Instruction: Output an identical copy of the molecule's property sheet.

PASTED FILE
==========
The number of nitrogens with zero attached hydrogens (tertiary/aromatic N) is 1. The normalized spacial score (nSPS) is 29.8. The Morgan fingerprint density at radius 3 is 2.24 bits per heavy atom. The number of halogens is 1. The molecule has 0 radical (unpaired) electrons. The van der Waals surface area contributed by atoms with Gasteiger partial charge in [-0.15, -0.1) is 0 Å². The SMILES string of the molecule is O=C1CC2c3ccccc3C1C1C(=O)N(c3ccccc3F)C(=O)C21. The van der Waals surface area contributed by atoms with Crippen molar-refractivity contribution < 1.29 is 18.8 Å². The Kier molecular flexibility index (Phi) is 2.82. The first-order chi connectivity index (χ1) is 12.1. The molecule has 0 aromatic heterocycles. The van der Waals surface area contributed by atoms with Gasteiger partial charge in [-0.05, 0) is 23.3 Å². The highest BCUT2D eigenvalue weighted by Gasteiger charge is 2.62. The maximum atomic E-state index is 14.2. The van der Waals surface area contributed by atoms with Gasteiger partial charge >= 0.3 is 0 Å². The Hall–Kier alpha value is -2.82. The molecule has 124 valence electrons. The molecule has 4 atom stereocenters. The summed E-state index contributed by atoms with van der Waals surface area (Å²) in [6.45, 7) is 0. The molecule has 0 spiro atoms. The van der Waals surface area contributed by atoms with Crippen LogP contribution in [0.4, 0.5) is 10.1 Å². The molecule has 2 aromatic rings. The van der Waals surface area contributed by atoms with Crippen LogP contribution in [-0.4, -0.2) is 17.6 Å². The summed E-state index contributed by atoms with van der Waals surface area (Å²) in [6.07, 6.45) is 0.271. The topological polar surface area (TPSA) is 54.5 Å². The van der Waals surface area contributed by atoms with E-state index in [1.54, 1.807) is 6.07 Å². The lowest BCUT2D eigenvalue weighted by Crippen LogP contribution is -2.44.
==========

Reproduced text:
The number of nitrogens with zero attached hydrogens (tertiary/aromatic N) is 1. The normalized spacial score (nSPS) is 29.8. The Morgan fingerprint density at radius 3 is 2.24 bits per heavy atom. The number of halogens is 1. The molecule has 0 radical (unpaired) electrons. The van der Waals surface area contributed by atoms with Gasteiger partial charge in [-0.15, -0.1) is 0 Å². The SMILES string of the molecule is O=C1CC2c3ccccc3C1C1C(=O)N(c3ccccc3F)C(=O)C21. The van der Waals surface area contributed by atoms with Crippen molar-refractivity contribution < 1.29 is 18.8 Å². The Kier molecular flexibility index (Phi) is 2.82. The first-order chi connectivity index (χ1) is 12.1. The molecule has 0 aromatic heterocycles. The van der Waals surface area contributed by atoms with Gasteiger partial charge in [-0.05, 0) is 23.3 Å². The highest BCUT2D eigenvalue weighted by Gasteiger charge is 2.62. The maximum atomic E-state index is 14.2. The van der Waals surface area contributed by atoms with Gasteiger partial charge >= 0.3 is 0 Å². The Hall–Kier alpha value is -2.82. The molecule has 124 valence electrons. The molecule has 4 atom stereocenters. The summed E-state index contributed by atoms with van der Waals surface area (Å²) in [6.45, 7) is 0. The molecule has 0 spiro atoms. The van der Waals surface area contributed by atoms with Crippen LogP contribution in [0.4, 0.5) is 10.1 Å². The molecule has 2 aromatic rings. The van der Waals surface area contributed by atoms with Crippen LogP contribution in [-0.4, -0.2) is 17.6 Å². The summed E-state index contributed by atoms with van der Waals surface area (Å²) in [6.07, 6.45) is 0.271. The topological polar surface area (TPSA) is 54.5 Å². The van der Waals surface area contributed by atoms with E-state index in [1.54, 1.807) is 6.07 Å². The lowest BCUT2D eigenvalue weighted by Crippen LogP contribution is -2.44.